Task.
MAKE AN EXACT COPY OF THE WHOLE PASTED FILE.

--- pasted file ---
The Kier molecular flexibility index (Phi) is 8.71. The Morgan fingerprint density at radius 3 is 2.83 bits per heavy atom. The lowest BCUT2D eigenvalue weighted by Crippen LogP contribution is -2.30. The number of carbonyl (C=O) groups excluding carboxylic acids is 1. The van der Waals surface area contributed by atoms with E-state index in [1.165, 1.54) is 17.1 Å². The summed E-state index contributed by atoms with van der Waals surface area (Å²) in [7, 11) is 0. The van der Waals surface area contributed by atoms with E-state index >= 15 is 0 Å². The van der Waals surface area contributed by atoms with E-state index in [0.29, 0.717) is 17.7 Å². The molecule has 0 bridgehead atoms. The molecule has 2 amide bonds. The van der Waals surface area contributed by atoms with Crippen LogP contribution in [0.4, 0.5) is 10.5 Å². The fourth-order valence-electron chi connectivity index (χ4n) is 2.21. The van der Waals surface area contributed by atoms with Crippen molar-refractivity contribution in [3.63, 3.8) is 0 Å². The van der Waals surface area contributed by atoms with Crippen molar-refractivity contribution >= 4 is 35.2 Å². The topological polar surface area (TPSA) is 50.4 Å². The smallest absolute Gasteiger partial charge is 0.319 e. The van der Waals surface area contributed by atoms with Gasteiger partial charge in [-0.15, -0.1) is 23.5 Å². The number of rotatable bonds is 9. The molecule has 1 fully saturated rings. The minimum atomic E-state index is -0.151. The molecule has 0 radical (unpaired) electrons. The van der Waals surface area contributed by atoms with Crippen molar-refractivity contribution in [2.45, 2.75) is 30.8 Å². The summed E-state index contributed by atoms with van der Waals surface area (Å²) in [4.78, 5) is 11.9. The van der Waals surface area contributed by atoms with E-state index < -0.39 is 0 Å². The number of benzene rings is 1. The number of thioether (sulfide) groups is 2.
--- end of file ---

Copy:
The Kier molecular flexibility index (Phi) is 8.71. The Morgan fingerprint density at radius 3 is 2.83 bits per heavy atom. The lowest BCUT2D eigenvalue weighted by Crippen LogP contribution is -2.30. The number of carbonyl (C=O) groups excluding carboxylic acids is 1. The van der Waals surface area contributed by atoms with E-state index in [1.165, 1.54) is 17.1 Å². The summed E-state index contributed by atoms with van der Waals surface area (Å²) in [7, 11) is 0. The van der Waals surface area contributed by atoms with E-state index >= 15 is 0 Å². The van der Waals surface area contributed by atoms with E-state index in [0.29, 0.717) is 17.7 Å². The molecule has 0 bridgehead atoms. The molecule has 2 amide bonds. The van der Waals surface area contributed by atoms with Crippen LogP contribution in [0.4, 0.5) is 10.5 Å². The fourth-order valence-electron chi connectivity index (χ4n) is 2.21. The van der Waals surface area contributed by atoms with Crippen molar-refractivity contribution in [3.63, 3.8) is 0 Å². The van der Waals surface area contributed by atoms with Crippen molar-refractivity contribution >= 4 is 35.2 Å². The topological polar surface area (TPSA) is 50.4 Å². The smallest absolute Gasteiger partial charge is 0.319 e. The van der Waals surface area contributed by atoms with Gasteiger partial charge in [-0.15, -0.1) is 23.5 Å². The number of rotatable bonds is 9. The molecule has 1 fully saturated rings. The minimum atomic E-state index is -0.151. The molecule has 0 radical (unpaired) electrons. The van der Waals surface area contributed by atoms with Crippen molar-refractivity contribution in [2.45, 2.75) is 30.8 Å². The summed E-state index contributed by atoms with van der Waals surface area (Å²) in [4.78, 5) is 11.9. The van der Waals surface area contributed by atoms with E-state index < -0.39 is 0 Å². The number of benzene rings is 1. The number of thioether (sulfide) groups is 2.